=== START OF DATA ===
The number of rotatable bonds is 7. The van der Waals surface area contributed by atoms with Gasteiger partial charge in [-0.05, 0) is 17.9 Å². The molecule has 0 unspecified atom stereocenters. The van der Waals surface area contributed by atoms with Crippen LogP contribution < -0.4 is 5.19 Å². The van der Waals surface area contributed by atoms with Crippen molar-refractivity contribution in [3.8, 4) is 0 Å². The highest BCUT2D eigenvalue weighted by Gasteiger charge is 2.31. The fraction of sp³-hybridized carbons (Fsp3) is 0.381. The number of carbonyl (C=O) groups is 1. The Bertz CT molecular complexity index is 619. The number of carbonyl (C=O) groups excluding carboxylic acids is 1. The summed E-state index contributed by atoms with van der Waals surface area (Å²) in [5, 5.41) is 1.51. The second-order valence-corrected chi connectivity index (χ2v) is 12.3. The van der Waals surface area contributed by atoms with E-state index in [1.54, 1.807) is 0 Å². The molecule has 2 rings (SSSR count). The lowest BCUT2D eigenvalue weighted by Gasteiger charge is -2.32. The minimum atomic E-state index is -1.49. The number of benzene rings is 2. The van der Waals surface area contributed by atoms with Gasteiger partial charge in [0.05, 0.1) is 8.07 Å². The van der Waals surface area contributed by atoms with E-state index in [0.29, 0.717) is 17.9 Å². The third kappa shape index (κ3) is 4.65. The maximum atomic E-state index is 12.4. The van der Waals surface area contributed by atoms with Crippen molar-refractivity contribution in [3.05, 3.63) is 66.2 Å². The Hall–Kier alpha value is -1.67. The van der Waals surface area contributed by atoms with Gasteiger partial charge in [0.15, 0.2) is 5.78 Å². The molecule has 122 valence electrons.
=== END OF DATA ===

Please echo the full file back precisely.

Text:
The number of rotatable bonds is 7. The van der Waals surface area contributed by atoms with Gasteiger partial charge in [-0.05, 0) is 17.9 Å². The molecule has 0 unspecified atom stereocenters. The van der Waals surface area contributed by atoms with Crippen LogP contribution < -0.4 is 5.19 Å². The van der Waals surface area contributed by atoms with Crippen molar-refractivity contribution in [3.8, 4) is 0 Å². The highest BCUT2D eigenvalue weighted by Gasteiger charge is 2.31. The fraction of sp³-hybridized carbons (Fsp3) is 0.381. The number of carbonyl (C=O) groups is 1. The Bertz CT molecular complexity index is 619. The number of carbonyl (C=O) groups excluding carboxylic acids is 1. The summed E-state index contributed by atoms with van der Waals surface area (Å²) in [5, 5.41) is 1.51. The second-order valence-corrected chi connectivity index (χ2v) is 12.3. The van der Waals surface area contributed by atoms with E-state index in [1.54, 1.807) is 0 Å². The molecule has 2 rings (SSSR count). The lowest BCUT2D eigenvalue weighted by Gasteiger charge is -2.32. The minimum atomic E-state index is -1.49. The number of benzene rings is 2. The van der Waals surface area contributed by atoms with Gasteiger partial charge in [0.05, 0.1) is 8.07 Å². The van der Waals surface area contributed by atoms with E-state index in [0.29, 0.717) is 17.9 Å². The third kappa shape index (κ3) is 4.65. The maximum atomic E-state index is 12.4. The van der Waals surface area contributed by atoms with Crippen molar-refractivity contribution in [3.05, 3.63) is 66.2 Å². The Hall–Kier alpha value is -1.67. The van der Waals surface area contributed by atoms with Gasteiger partial charge in [0.15, 0.2) is 5.78 Å². The molecule has 122 valence electrons.